The hidden voice. In search of the mother tongue

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The hidden voice. In search of the mother tongue by Christina Le Kisdaroczi, Alessandra Vitali, Graziella Zulauf-Huber, wondering what a language is becomes an existential research, on one’s origins, if the daughter of two worlds is wondering it. This is the central point from which the work starts, a correspondence of rare beauty.

What is a language? How do we deal with a language and how does it change our way of thinking? The question is philosophical, speculative, theoretical, of course, but the investigation of what a language is can be a path that takes other nuances. Wondering what a language is becomes one existential researchon their origins, if it is the one who wonders daughter of two worlds.

This is the central point from which the work starts, a correspondence of rare beauty between Christina Le Kisdaroczi, Alessandra Vitali, Graziella Zulauf-Huber: respectively a daughter, a mother and an Italian teacher.

The book starts from the existential need of Christina, daughter of an Italian mother who moved to Switzerland, who suddenly discovers the love for the language of her origins. The discovery happens by chance, suddenly, but it is a discovery that opens a waya backward journey towards the womb.

I listened to the people, they talked thereItalian that seemed as beautiful to me as ever. And everythingall of a sudden I felt a nostalgia. I felt a melancholy, indeed, an enormous sadness and at the same time a great joy. I felt like I was back in my mother’s womb. I realized that just at that moment the desire to search for my mother’s language was about to be born.

The story of one corresponds symmetrically to this desire family history which would have been lost if there had not been this primordial desire to find roots, first idiomatic then lineage.

The letters from Christina are counterpointed by the answers of mother Graziella who deepens each letter, tells, unveils every knot of the family tree that comes to the daughter.

This research has made us understand how important it is to feel the value of one’s roots which has nothing to do with a false pride of national identity.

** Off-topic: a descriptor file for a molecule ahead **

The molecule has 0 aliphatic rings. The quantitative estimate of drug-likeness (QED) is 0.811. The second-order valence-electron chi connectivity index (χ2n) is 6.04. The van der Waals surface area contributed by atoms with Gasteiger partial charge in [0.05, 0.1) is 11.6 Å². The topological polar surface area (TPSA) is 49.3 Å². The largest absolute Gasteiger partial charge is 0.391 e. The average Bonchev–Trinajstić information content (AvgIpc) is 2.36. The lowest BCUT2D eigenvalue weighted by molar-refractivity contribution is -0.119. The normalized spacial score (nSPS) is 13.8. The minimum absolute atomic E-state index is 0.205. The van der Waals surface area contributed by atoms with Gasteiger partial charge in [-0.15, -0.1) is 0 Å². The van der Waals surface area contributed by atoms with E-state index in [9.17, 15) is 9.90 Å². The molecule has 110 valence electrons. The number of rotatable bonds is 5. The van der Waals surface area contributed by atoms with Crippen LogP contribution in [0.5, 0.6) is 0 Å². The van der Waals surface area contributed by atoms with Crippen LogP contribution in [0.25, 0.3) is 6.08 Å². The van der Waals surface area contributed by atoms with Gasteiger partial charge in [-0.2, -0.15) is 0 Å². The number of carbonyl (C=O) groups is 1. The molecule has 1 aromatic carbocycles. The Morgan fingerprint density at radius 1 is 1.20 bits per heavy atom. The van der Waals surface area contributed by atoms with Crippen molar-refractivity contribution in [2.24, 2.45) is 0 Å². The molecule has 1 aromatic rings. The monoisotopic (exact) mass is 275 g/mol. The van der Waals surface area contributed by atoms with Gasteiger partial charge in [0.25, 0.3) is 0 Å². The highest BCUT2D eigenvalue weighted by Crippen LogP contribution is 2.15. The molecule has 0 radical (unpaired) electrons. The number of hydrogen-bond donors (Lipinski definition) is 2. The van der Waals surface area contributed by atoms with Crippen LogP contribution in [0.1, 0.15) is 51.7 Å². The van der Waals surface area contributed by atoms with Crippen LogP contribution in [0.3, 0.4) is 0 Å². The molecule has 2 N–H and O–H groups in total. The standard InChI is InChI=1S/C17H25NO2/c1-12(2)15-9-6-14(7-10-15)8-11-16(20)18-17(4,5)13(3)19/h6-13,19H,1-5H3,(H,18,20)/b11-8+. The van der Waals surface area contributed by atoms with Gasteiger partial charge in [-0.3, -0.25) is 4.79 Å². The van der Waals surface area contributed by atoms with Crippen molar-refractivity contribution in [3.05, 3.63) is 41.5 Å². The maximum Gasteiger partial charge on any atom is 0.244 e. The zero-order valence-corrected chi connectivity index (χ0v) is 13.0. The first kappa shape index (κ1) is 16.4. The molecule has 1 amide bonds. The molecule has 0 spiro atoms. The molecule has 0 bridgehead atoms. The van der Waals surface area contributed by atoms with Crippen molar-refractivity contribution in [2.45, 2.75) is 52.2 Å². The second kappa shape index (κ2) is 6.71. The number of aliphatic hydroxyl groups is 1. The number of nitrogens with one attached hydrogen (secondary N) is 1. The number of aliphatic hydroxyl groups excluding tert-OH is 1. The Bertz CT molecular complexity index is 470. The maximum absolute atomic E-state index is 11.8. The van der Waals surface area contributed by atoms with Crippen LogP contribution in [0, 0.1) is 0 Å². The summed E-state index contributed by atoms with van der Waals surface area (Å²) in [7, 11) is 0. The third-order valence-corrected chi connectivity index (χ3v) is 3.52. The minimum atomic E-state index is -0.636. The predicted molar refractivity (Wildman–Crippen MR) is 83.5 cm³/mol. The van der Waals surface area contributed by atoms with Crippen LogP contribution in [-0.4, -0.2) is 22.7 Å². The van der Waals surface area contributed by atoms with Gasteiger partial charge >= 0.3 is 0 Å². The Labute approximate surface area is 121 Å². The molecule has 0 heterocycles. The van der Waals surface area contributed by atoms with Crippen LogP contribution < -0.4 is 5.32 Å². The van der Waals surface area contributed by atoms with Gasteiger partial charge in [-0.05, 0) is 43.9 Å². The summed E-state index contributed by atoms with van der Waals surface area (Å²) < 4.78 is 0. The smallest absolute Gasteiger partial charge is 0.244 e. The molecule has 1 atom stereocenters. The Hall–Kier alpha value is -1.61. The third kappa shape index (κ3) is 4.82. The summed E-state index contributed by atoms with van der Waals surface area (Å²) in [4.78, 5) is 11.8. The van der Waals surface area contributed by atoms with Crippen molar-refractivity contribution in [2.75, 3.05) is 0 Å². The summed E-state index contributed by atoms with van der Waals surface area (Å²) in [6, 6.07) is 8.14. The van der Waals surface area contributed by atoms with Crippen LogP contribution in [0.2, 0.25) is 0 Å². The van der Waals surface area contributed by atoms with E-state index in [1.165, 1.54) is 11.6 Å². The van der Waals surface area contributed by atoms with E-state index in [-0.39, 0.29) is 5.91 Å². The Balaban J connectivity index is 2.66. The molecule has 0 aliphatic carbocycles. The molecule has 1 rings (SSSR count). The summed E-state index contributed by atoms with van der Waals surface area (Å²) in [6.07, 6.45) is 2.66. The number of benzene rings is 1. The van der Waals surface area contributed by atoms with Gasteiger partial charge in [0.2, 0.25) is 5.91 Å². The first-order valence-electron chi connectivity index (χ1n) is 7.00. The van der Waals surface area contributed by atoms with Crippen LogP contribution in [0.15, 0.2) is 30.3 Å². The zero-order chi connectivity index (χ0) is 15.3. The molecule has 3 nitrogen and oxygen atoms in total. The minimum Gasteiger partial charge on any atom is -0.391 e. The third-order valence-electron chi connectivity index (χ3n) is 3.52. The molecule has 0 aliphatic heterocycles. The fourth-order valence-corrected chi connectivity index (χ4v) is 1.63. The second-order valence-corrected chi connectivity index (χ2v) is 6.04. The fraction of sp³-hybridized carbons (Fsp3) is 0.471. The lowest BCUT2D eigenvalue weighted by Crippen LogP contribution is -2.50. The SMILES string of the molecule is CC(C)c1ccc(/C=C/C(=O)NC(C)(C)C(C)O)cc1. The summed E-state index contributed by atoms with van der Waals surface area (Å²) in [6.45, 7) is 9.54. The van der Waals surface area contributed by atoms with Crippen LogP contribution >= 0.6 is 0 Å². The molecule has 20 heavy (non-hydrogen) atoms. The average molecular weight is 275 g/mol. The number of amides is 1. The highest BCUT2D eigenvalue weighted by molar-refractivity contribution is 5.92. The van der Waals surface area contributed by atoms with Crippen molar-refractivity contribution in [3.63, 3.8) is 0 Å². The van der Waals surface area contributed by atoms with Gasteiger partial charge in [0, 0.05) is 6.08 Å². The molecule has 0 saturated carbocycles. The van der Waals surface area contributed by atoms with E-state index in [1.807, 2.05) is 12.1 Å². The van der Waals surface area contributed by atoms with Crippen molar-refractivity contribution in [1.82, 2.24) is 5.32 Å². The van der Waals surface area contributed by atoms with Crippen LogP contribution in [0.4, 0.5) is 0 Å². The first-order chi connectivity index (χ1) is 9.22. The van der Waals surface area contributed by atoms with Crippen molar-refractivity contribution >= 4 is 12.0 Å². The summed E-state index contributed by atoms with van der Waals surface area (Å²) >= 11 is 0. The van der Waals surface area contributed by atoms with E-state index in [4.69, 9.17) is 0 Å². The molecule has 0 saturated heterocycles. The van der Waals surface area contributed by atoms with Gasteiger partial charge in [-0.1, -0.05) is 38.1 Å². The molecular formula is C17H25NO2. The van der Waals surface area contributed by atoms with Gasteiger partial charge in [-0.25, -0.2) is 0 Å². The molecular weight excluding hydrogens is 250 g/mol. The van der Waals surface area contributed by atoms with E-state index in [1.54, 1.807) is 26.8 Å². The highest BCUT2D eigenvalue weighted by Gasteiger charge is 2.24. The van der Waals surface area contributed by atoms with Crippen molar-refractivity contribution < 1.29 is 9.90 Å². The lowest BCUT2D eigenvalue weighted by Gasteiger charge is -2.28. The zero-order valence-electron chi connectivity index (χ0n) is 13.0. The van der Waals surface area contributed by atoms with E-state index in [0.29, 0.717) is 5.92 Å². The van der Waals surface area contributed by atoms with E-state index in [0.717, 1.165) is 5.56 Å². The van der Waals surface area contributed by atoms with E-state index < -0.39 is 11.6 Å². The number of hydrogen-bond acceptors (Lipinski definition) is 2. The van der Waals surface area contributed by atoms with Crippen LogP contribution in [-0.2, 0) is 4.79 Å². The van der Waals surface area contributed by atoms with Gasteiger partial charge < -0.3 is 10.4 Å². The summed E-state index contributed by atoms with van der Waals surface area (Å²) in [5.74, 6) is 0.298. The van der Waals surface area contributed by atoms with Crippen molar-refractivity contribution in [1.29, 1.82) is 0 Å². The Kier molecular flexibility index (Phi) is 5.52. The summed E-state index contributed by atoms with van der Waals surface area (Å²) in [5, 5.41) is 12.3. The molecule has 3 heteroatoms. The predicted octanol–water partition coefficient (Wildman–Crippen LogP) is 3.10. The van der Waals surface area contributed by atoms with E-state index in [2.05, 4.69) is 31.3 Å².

The third woman who appears in the correspondence is Alessandra Vitali, a teacher specialized in teaching the Italian language, but also a philosopher and photographer. It is her duty to order the reflectionsto give a theoretical space to sensations and intuitions, but above all to demonstrate like a language is a dressa world to live and to be changed.

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The thought flies to Wittegstein, to his theories on language and how the word changes the vision and vice versa. In the letters of Alessandra Vitali there are reflections on sense of accident (with a really interesting expression like case of fact)but also on the meaning of learning a language and how communication changes according to the means by which it is transferred.

The black and white photos tell of a family on the move, nomadic, which in the meanders of life has lost its everyday life.intertwining of its own history. It is up to the philosopher, the linguist, the teacher to unravel the matter, to order a flood of life.

The theme of bilingualism, obviously latent throughout the book, raises some questions and makes us reflect on benefits and advantages. Feeling disoriented, disoriented, can correspond to the freedom to have two identities, two worlds, two world views. This precious correspondence teases some thoughts: material that could be useful to teachers, educators and mediators.

When we think of those who have not chosen our language, perhaps not even our country, we do not pause long enough to reflect on how much a language can “accommodate” more than a dry pasta. As Alessandra Vitali writes, “speaking a language also means being able to feel part of a community”, a consideration from which we should start to tackle difficult issues such as that of the encounter with the other, with the different, with the stateless person.

Christina Le Kisdaroczi, Alessandra Vitali, Graziella Zulauf-Huber – The hidden voice. In search of the mother tongue – Armando Dadò Editore

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The article is in Italian

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